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When a singer’s name appears above the marquee, he (in this case, she) shouldn’t be upstaged by instrumental arrangements that threaten to engulf the voice. Unhappily, that is too often the case on Debra Holly’s I’ll Never Forget You, the first album by a Jazz vocalist on Metropolitan Records. Holly, a sylphlike soprano who has performed in a number of frameworks including musical comedy, cabaret, Jazz groups and as a back–up singer on recordings, has trouble elbowing her way past the splashy big–band and string arrangements of Angelo DiPippo, managing to do so only some of the time. This is due in part to the recording mix, which emphasizes the ensembles at the expense of Ms. Holly. She fares much better on the quartet tracks (“Goodbye,” “La Mer,” “Speak Low”). When she can be clearly heard, Holly displays excellent range and technique enhanced by a pleasing albeit generic voice and on–key phrasing. Her articulation is fine, for the most part, although I can’t help wondering why the word “beautiful” in “Oh What a Beautiful Morning” is pronounced correctly except when it precedes “morning” and inexplicably becomes “beau–tee–ful.” On the other hand, when Holly sings the lightweight theme from “The Addams Family” she can’t bring herself to pronounce “scream” as “scree–um,” which is imperative if the kooky lyric is to maintain its off–the–wall flavor (rhymes with “their house is a museum, where people come to see ’em . . .”). There’s at least one questionable choice of mood and tempo — if Holly is playing Pagliacci, with “tears in her eyes,” as she declaims on “The Masquerade Is Over,” she does so with a radiant smile in her voice, which rather vitiates the sadness of its message, but with the big band roaring behind her she could hardly do otherwise, I suppose. Gordon Jenkins’ plaintive “Goodbye” (whose verse gives the album its title) is a highlight, as are “Early Autumn,” Duke Ellington’s seldom–heard “Paris Blues,” Dizzy Gillespie’s “A Night in Tunisia,“ Kurt Weill’s “Speak Low” and Holly’s own composition, “Love Brings Love.” “La Mer” (a.k.a. “Beyond the Sea”) is a personal favorite, but while Holly’s slow–paced reading is lovely, my heart has already been pledged to Bobby Darin’s dynamic version from the late ’50s. The album marks a promising start for Holly, a sprightly singer with an admirable flair for Jazz inflection and pacing. Next time out, she could lower the cost (and shield her vocal chords) by bringing only the quartet.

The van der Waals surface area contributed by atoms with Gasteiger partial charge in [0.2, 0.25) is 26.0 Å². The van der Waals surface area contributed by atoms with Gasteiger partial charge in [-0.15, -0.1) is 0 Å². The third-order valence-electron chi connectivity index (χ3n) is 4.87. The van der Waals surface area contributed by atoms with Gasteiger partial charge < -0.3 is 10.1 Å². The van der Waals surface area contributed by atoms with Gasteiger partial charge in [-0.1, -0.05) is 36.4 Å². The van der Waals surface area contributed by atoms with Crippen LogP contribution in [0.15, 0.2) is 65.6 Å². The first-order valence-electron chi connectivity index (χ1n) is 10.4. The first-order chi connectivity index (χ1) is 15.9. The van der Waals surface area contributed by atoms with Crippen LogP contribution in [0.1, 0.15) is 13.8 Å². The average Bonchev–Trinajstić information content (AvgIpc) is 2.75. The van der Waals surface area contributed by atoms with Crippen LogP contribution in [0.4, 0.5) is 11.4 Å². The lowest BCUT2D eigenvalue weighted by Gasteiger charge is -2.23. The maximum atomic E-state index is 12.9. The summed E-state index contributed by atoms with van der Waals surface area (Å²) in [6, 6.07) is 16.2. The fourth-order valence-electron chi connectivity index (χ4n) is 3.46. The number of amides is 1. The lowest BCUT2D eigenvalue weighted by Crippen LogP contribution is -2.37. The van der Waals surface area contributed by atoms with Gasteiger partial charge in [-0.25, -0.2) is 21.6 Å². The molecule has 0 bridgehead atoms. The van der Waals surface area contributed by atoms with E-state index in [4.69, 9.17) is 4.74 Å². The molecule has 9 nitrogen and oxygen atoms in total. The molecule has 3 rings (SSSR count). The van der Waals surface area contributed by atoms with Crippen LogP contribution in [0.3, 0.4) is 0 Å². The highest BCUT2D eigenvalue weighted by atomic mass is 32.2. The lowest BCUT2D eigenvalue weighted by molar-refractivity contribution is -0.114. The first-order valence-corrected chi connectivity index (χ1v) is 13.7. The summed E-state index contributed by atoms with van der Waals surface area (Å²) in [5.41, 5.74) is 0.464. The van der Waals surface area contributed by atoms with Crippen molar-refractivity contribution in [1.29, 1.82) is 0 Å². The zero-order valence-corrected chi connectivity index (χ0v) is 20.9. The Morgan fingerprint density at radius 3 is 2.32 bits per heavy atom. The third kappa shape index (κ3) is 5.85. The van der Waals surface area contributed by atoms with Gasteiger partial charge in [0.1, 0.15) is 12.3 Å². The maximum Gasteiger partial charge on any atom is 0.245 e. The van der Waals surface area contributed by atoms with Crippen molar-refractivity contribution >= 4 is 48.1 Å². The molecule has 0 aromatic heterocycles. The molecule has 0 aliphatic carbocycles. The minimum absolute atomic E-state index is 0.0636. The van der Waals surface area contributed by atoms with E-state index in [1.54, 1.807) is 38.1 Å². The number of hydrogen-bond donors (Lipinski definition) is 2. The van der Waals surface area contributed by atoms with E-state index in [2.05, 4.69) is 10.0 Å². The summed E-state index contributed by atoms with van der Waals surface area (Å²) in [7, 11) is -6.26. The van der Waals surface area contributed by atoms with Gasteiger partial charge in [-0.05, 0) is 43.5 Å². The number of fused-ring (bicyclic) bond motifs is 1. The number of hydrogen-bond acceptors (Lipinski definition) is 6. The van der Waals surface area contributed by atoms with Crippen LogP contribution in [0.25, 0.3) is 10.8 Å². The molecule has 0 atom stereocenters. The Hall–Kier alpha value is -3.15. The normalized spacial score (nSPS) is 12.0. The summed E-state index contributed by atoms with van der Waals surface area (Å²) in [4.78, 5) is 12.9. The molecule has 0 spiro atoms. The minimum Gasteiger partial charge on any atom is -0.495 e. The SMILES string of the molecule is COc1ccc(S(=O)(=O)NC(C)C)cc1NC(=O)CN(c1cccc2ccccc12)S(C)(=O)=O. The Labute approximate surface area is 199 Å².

Contact:Metropolitan Records, 317 Madison Avenue, Suite 2310, New York, NY 10017. Phone 212–856–0131. Web site, www.metrorecords.com
Track Listing: Oh What a Beautiful Morning; Early Autumn; Aguas de Marco (Waters of March); Goodbye; The Masquerade Is Over; Paris Blues; Addams Family; Love Brings Love; A Night in Tunisia; La Mer (Beyond the Sea); Speak Low; My Favorite Things (49:35).
Personnel: Debra Holly, vocals; Angelo DiPippo, conductor, arranger; Gary Keller, tenor saxophone; Derek Smith, piano; David Finck, bass; Ronnie Zito, drums. Big band (tracks 1, 2, 5, 7, 9, 12)
I love jazz because it's so different than pop and has an emotional pull that other music does not have.
I was first exposed to jazz when I saw Dave Brubeck in 1974.
The first jazz record I bought was Bitches Brew by Miles Davis.